Tackling Racism in the UK in the 21st Century: by Lee Jasper
Tackling Racism in the UK in the 21st Century: by Lee Jasper
Written by Demsey
July 04, 2012
Lee Jasper writes about fighting UK racism in the 21st century and invites response, debate and participation in the movement for change.........
I read with great interest the recent article by my friend and comrade Liberal Democratic Councillor Lester Holloway entitled “Putting the movement back into the anti racist movement”.
Lester’s article bemoans the demise of a once vibrant anti racist movement. Reflecting on the anti racist struggle for race equality and justice in the mid 1980’s and 1990’s he harks back to a more passionate age where activists were found on every street corner, bold conferences were held highlighting and exposing racism and people were not afraid of speaking truth to power.
He contrasts this with the reality today where most black organisations are politically emasculated and remain largely silent on the issues of the day.
He points out that during the last 20 years, institutional racism and its effects has worsened whilst we as a community have become increasingly politically marginalised and ineffective.
The article had particular resonance for me as I was involved in many of the black/anti racist organisations he cites in this article. There is much truth in what Lester says and I for one am hoping that it will kick start a much needed debate as to where we go from here. There are some points I disagree with but it would be both churlish and lead to an unnecessarily sterile debate to rehearse these points by way of response. Much more important is the substantive issue raised by his article that the anti racist movement, once vibrant has now lost momentum.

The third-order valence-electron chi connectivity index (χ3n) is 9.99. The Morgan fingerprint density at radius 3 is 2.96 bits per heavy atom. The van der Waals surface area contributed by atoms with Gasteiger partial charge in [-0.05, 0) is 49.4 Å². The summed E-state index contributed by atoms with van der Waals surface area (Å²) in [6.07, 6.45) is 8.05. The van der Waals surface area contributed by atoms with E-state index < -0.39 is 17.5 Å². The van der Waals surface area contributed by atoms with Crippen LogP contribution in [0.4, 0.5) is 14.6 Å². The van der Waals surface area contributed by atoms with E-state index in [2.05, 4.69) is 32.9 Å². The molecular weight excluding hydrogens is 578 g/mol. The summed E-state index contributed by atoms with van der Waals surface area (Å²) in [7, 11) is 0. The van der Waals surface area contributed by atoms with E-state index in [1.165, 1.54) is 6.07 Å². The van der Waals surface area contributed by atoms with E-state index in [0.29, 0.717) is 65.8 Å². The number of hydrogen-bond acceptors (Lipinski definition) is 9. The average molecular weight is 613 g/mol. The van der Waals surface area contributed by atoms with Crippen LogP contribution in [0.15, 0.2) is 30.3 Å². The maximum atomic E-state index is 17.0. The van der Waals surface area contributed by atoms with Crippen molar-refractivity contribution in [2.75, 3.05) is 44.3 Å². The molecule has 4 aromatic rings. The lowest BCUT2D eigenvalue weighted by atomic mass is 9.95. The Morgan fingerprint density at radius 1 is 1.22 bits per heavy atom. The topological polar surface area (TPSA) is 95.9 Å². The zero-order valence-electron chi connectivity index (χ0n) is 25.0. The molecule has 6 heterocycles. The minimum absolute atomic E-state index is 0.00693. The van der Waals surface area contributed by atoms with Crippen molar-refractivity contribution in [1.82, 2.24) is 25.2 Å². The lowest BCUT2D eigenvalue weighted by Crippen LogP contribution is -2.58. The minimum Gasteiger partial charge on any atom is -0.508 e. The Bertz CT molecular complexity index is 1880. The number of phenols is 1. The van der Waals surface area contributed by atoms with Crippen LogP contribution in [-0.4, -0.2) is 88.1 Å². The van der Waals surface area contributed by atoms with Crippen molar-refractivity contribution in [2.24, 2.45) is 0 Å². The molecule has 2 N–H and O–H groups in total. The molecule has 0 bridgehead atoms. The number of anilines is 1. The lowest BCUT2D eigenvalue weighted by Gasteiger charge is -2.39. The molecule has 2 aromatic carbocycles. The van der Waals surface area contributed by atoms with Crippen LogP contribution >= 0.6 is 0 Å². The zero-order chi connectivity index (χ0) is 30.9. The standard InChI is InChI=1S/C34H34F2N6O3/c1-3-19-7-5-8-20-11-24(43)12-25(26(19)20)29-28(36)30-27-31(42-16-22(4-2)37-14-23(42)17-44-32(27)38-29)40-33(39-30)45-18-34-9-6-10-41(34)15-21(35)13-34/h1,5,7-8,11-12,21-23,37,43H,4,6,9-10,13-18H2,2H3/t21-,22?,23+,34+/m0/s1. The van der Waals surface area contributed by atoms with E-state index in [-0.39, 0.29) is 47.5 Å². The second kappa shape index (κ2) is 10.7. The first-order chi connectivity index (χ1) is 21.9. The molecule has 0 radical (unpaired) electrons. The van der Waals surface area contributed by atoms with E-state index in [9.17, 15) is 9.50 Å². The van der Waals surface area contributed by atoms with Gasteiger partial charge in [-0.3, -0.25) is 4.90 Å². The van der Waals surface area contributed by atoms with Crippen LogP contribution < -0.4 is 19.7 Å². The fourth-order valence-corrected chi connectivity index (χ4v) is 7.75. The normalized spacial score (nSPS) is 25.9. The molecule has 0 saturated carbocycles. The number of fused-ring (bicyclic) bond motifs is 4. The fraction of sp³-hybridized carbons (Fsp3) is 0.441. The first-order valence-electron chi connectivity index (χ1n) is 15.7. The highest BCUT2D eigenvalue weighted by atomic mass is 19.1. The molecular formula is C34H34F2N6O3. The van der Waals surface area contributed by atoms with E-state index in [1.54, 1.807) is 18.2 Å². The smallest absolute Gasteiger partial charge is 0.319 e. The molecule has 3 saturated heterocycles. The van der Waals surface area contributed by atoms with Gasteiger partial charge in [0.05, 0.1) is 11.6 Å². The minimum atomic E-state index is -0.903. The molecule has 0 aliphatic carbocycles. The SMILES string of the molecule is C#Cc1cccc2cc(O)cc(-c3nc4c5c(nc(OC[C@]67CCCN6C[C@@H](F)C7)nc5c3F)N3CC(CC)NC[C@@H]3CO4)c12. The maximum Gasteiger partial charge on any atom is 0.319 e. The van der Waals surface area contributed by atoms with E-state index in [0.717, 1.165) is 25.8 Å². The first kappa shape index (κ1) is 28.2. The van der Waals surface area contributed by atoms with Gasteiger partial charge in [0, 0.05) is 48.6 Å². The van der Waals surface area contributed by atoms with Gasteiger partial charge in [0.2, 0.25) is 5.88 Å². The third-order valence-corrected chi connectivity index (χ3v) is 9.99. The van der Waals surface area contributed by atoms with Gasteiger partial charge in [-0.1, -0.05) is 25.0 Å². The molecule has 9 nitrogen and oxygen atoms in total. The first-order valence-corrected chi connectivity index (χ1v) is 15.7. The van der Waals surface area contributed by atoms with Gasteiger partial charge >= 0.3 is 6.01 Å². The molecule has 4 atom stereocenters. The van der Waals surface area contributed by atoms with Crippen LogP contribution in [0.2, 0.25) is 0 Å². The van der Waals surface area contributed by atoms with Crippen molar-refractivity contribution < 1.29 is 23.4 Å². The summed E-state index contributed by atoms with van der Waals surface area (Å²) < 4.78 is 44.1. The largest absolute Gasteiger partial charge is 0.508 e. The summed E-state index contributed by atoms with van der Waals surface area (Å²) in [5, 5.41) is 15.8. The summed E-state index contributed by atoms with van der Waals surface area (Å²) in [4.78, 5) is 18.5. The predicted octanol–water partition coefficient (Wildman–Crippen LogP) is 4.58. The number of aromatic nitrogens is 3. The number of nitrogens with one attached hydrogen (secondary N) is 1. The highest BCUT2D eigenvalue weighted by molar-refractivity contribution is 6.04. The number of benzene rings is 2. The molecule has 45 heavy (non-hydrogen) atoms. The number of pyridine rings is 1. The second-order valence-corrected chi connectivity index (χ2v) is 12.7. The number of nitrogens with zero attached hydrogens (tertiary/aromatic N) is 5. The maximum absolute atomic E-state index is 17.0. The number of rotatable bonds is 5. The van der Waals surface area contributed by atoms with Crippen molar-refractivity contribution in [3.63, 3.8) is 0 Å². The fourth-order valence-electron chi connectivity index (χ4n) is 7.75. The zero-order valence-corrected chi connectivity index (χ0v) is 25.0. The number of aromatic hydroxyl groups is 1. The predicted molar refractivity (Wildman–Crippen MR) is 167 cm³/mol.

Lester points out that we have failed to nurture young talent. I could not agree more: that is the real reality that now needs to be both accepted and dealt with. There is an urgent and burning need to nurture and educate new leaders in how to more effectively challenge racism and injustice.
Our failure to do so has cost us dear and the August riots of 2011 bare testimony to the fact that we have failed to provide the necessary leadership and succession planning to facilitate the emergence of young leaders capable of organising and representing youth in crisis.
I would argue that the profound economic crisis in the black community, exacerbated through the powerful magnifying lens of racism, is tearing our community apart and has led to a weakening of our resolve to fight racism, a decimation of the black voluntary sector as a result of public sector cuts and as a result a virtual silencing of our strong political voice.
The public hi-tech racist media lynching.
As most people will know, others and I were the victims of a sustained and ruthless campaign led by the London Evening Standard. From Dec 2007 until May 2008 both Ken Livingstone the then Mayor and I as his political adviser, were subjected to a relentless and deeply racist media smear campaign. The length and breadth of this campaign was and remains unprecedented in British political history. For nearly 7 months the media whose real agenda was to defeat Ken Livingstone, used London’s black communities and me as their whipping boy to undermine Ken. Effectively we were nothing more than political road kill in Boris Johnson’s remorseless drive for power.